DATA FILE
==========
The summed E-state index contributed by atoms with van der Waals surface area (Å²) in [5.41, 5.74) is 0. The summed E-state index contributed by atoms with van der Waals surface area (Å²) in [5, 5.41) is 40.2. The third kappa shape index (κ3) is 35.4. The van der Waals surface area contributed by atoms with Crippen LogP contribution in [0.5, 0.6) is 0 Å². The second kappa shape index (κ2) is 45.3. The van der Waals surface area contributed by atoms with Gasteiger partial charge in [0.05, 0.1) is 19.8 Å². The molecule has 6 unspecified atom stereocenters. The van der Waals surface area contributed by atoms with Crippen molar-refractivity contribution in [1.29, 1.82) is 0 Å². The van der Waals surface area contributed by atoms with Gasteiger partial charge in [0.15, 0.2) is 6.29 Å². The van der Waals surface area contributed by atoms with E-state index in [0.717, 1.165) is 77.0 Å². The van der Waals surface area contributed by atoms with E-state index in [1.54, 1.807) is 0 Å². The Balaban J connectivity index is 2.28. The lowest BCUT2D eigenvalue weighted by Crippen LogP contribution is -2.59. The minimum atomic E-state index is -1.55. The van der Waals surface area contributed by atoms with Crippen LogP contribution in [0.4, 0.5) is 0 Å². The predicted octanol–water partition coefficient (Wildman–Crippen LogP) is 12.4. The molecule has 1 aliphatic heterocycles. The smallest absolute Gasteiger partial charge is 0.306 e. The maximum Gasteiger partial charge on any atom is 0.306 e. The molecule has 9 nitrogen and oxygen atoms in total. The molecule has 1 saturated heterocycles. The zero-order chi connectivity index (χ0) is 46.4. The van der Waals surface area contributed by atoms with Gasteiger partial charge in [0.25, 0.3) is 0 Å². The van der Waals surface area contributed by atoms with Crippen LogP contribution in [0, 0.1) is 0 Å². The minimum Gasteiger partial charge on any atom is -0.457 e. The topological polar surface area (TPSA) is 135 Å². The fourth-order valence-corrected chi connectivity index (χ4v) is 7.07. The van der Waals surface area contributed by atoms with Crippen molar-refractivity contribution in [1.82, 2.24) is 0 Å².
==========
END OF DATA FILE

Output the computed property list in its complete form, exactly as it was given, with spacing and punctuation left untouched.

The summed E-state index contributed by atoms with van der Waals surface area (Å²) in [5.41, 5.74) is 0. The summed E-state index contributed by atoms with van der Waals surface area (Å²) in [5, 5.41) is 40.2. The third kappa shape index (κ3) is 35.4. The van der Waals surface area contributed by atoms with Crippen LogP contribution in [0.5, 0.6) is 0 Å². The second kappa shape index (κ2) is 45.3. The van der Waals surface area contributed by atoms with Gasteiger partial charge in [0.05, 0.1) is 19.8 Å². The molecule has 6 unspecified atom stereocenters. The van der Waals surface area contributed by atoms with Crippen molar-refractivity contribution in [1.29, 1.82) is 0 Å². The van der Waals surface area contributed by atoms with Gasteiger partial charge in [0.15, 0.2) is 6.29 Å². The van der Waals surface area contributed by atoms with E-state index in [0.717, 1.165) is 77.0 Å². The van der Waals surface area contributed by atoms with E-state index in [1.54, 1.807) is 0 Å². The Balaban J connectivity index is 2.28. The lowest BCUT2D eigenvalue weighted by Crippen LogP contribution is -2.59. The minimum atomic E-state index is -1.55. The van der Waals surface area contributed by atoms with Crippen LogP contribution in [0.4, 0.5) is 0 Å². The predicted octanol–water partition coefficient (Wildman–Crippen LogP) is 12.4. The molecule has 1 aliphatic heterocycles. The smallest absolute Gasteiger partial charge is 0.306 e. The maximum Gasteiger partial charge on any atom is 0.306 e. The molecule has 9 nitrogen and oxygen atoms in total. The molecule has 1 saturated heterocycles. The zero-order chi connectivity index (χ0) is 46.4. The van der Waals surface area contributed by atoms with Gasteiger partial charge in [0.25, 0.3) is 0 Å². The van der Waals surface area contributed by atoms with Crippen LogP contribution in [0, 0.1) is 0 Å². The minimum Gasteiger partial charge on any atom is -0.457 e. The topological polar surface area (TPSA) is 135 Å². The fourth-order valence-corrected chi connectivity index (χ4v) is 7.07. The van der Waals surface area contributed by atoms with Crippen molar-refractivity contribution in [1.82, 2.24) is 0 Å².